Who are our new neighbours?

neighbours.jpgDo you know who’s on the other side of your fence?

We don’t seem to chat across the fence or drop in next door for a cup of sugar anymore, but does that mean we’ve lost a sense of neighbourhood. It would seem the answer is yes … and no.

Researchers are saying that while we may not interact with those living in our own street we’ve simply shifted from suburbia to the office. We’re being told that the people we see each day in our workplace have become our new neighbours.

OFFICES are replacing traditional neighbourhoods as people prefer to befriend co-workers instead of those living down the street and busy careers limit opportunities for socialising.

KPMG demographer Bernard Salt said many people opted to talk to their workmates across the office partition rather than chat to their neighbours over the fence.News.com.au

We’ve only been in our current house for about five months and we haven’t got to know our neighbours very well but we have introduced ourselves to the people either side of us and we wave a cheery hello to others in the street. Still, it’s not quite the same as when I was growing up and we’d wander from house to house with friends in the street.

Do you know the people in your street or do you socialise more with workmates?

A recent survey of 2100 Australian households for NRMA Insurance found nearly half the population never or rarely spoke to their neighbours.

A third of people said they were too busy to get to know the people over the fence and just one in five knew all of their neighbours’ names, the poll found.News.com.au

Have we lost something by changing our ‘neighbourhood’? It’s great to have healthy friendships with the people we see each day at work but knowing that you can depend on those in your street and that they can rely on you to watch out for their interests is something that workplace friendships can’t replace.

If you had an emergency at home could you call on the person next door? Do they know that they can call on you if they need help?

Socialising with workmates means we’re more likely to have common interests, after all we work in the same industry, but I wonder if that means that we lose the diversity of connecting with people from quite different waks of life.

What’s your idea of neighbourhood? I’d really appreciate your thoughts. Please leave a comment or two.

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Does Marriage Change Friendships?

friend.jpgSteve left an interesting comment on the previous post regarding friendship. I’m hoping that we can get a discussion going to provide a few answers.

In part, this is what he had to say:

Here’s a question I battle with everyday. I could be generalising here too; Why do single friends phone and come over your place every weekend and then once they get married, you never hear from them again.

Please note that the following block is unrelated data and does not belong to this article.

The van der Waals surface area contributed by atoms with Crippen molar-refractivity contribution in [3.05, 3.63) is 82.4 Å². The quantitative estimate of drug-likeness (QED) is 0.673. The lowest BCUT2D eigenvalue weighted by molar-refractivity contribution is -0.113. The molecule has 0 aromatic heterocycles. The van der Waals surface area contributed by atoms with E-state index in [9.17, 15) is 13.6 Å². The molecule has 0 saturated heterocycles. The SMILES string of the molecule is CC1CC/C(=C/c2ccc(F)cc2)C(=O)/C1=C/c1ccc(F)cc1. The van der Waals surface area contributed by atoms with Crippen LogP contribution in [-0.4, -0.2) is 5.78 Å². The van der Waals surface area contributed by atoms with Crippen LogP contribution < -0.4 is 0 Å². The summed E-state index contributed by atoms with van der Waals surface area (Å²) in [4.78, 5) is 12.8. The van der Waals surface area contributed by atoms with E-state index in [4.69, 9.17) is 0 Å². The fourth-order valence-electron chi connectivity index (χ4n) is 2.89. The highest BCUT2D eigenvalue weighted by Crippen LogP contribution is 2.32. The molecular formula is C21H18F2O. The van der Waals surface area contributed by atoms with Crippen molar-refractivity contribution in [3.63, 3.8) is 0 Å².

Does marriage make life too busy? Does your partner refuse you to still have your single friends?

Steve was part of the church I grew up in many years ago. It’s been a long while since we’ve caught up. 

I left a lengthy reply in the comments section of the last post but I though it’d be worth getting some other perspectives? Are you a married person who no longer hangs out with your single friends or a single person who is losing married friends? Have you found that things stayed pretty much the same after marriage?

Here are some of the thoughts I shared in my reply.

Relationships certainly do change after marriage. I know that in some relationships one or the other partner will ‘forbid’ their other half from getting together with some of their friends. I’d hate to be in such a relationship. I would never dictate such things to Pauline and she would never dictate such things to me.

I think it’s right that a greater emphasis is placed onto building the marriage partnership than on other friendships. Things can’t remain the same forever. On the other hand I think it’s wrong to become so insular in a marriage relationship that you break long term friendships. Even married couples need to remain as part of a wider community.

Friendships are based on a lot of things including shared interests and proximity.

I think marriage does change your interests somewhat, even more so when you add children into the mix. A single person will often have different interests to a married person.

As for proximity, Pauline and I are now living across the other side of the city from where we used to live so there are many people, both married and single, that we no longer see as often.

I think that friendships begin, change and end for a variety of reasons. We all go through various ‘seasons’ in our lives. Things change, we move on.

I’d also have to say that it’s not all down to those who are married. It goes both ways. A number of our single friends stopped staying in touch after we married. While scheduling is sometimes an issue we’ve never said ‘no’ to an invitation to get together with a single friend.

So what do you think? Have you felt hurt when a friend has moved to a different phase of their life? Have you noticed this phenomenon in your own life?

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